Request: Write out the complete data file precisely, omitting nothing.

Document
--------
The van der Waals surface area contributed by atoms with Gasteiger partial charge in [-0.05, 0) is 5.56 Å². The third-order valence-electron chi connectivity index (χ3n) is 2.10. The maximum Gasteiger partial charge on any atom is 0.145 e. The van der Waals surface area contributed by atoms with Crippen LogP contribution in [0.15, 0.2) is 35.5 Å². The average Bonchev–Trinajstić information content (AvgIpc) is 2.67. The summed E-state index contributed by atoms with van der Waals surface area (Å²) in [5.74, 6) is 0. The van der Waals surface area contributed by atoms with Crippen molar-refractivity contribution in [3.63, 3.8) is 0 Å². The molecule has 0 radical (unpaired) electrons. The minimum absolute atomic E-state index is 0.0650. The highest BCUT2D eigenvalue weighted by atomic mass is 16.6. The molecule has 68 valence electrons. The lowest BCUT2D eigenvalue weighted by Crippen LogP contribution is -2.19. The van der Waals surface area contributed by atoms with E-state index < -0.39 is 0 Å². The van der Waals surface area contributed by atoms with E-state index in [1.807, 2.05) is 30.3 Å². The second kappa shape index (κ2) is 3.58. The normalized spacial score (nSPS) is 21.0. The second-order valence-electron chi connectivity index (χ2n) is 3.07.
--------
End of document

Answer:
The van der Waals surface area contributed by atoms with Gasteiger partial charge in [-0.05, 0) is 5.56 Å². The third-order valence-electron chi connectivity index (χ3n) is 2.10. The maximum Gasteiger partial charge on any atom is 0.145 e. The van der Waals surface area contributed by atoms with Crippen LogP contribution in [0.15, 0.2) is 35.5 Å². The average Bonchev–Trinajstić information content (AvgIpc) is 2.67. The summed E-state index contributed by atoms with van der Waals surface area (Å²) in [5.74, 6) is 0. The van der Waals surface area contributed by atoms with Crippen molar-refractivity contribution in [3.63, 3.8) is 0 Å². The molecule has 0 radical (unpaired) electrons. The minimum absolute atomic E-state index is 0.0650. The highest BCUT2D eigenvalue weighted by atomic mass is 16.6. The molecule has 68 valence electrons. The lowest BCUT2D eigenvalue weighted by Crippen LogP contribution is -2.19. The van der Waals surface area contributed by atoms with E-state index < -0.39 is 0 Å². The van der Waals surface area contributed by atoms with E-state index in [1.807, 2.05) is 30.3 Å². The second kappa shape index (κ2) is 3.58. The normalized spacial score (nSPS) is 21.0. The second-order valence-electron chi connectivity index (χ2n) is 3.07.